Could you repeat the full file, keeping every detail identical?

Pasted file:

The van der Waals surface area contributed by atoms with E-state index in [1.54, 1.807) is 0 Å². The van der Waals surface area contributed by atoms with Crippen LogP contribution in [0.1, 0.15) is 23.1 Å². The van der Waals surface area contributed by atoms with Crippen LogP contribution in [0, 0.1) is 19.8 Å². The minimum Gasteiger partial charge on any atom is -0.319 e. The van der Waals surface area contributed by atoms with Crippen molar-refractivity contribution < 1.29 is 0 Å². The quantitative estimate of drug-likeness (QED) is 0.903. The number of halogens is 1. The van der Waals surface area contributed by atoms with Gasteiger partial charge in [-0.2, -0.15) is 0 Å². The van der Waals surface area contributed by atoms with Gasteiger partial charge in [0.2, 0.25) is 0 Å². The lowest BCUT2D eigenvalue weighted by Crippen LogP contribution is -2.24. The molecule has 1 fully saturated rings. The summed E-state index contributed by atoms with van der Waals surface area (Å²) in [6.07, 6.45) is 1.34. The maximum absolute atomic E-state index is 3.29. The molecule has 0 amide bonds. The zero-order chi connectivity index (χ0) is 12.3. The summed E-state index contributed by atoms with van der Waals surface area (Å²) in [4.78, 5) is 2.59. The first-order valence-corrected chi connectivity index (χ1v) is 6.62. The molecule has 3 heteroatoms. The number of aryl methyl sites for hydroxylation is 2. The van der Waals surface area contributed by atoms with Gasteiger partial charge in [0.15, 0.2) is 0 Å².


The van der Waals surface area contributed by atoms with E-state index in [1.54, 1.807) is 0 Å². The van der Waals surface area contributed by atoms with Crippen LogP contribution in [0.1, 0.15) is 23.1 Å². The van der Waals surface area contributed by atoms with Crippen LogP contribution in [0, 0.1) is 19.8 Å². The minimum Gasteiger partial charge on any atom is -0.319 e. The van der Waals surface area contributed by atoms with Crippen molar-refractivity contribution < 1.29 is 0 Å². The quantitative estimate of drug-likeness (QED) is 0.903. The number of halogens is 1. The van der Waals surface area contributed by atoms with Gasteiger partial charge in [-0.2, -0.15) is 0 Å². The van der Waals surface area contributed by atoms with Gasteiger partial charge in [0.2, 0.25) is 0 Å². The lowest BCUT2D eigenvalue weighted by Crippen LogP contribution is -2.24. The molecule has 1 fully saturated rings. The summed E-state index contributed by atoms with van der Waals surface area (Å²) in [6.07, 6.45) is 1.34. The maximum absolute atomic E-state index is 3.29. The molecule has 0 amide bonds. The zero-order chi connectivity index (χ0) is 12.3. The summed E-state index contributed by atoms with van der Waals surface area (Å²) in [4.78, 5) is 2.59. The first-order valence-corrected chi connectivity index (χ1v) is 6.62. The molecule has 3 heteroatoms. The number of aryl methyl sites for hydroxylation is 2. The van der Waals surface area contributed by atoms with Gasteiger partial charge in [0.15, 0.2) is 0 Å².